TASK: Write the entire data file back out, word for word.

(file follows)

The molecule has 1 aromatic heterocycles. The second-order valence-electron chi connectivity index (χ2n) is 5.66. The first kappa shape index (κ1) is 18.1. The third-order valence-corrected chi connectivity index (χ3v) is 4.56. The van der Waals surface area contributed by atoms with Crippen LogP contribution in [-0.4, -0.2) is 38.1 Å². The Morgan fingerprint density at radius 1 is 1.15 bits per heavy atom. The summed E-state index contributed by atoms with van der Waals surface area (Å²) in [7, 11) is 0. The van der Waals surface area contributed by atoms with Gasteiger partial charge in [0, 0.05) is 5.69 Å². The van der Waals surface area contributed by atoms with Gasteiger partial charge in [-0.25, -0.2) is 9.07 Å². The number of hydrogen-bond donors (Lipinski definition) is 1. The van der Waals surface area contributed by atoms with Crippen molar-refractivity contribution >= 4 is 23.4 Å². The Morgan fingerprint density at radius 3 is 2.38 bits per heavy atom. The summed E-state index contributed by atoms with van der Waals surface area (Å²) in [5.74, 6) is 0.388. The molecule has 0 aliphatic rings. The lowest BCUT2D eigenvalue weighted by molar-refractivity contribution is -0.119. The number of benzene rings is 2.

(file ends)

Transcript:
The molecule has 1 aromatic heterocycles. The second-order valence-electron chi connectivity index (χ2n) is 5.66. The first kappa shape index (κ1) is 18.1. The third-order valence-corrected chi connectivity index (χ3v) is 4.56. The van der Waals surface area contributed by atoms with Crippen LogP contribution in [-0.4, -0.2) is 38.1 Å². The Morgan fingerprint density at radius 1 is 1.15 bits per heavy atom. The summed E-state index contributed by atoms with van der Waals surface area (Å²) in [7, 11) is 0. The van der Waals surface area contributed by atoms with Gasteiger partial charge in [0, 0.05) is 5.69 Å². The van der Waals surface area contributed by atoms with Gasteiger partial charge in [-0.25, -0.2) is 9.07 Å². The number of hydrogen-bond donors (Lipinski definition) is 1. The van der Waals surface area contributed by atoms with Crippen molar-refractivity contribution >= 4 is 23.4 Å². The Morgan fingerprint density at radius 3 is 2.38 bits per heavy atom. The summed E-state index contributed by atoms with van der Waals surface area (Å²) in [5.74, 6) is 0.388. The molecule has 0 aliphatic rings. The lowest BCUT2D eigenvalue weighted by molar-refractivity contribution is -0.119. The number of benzene rings is 2.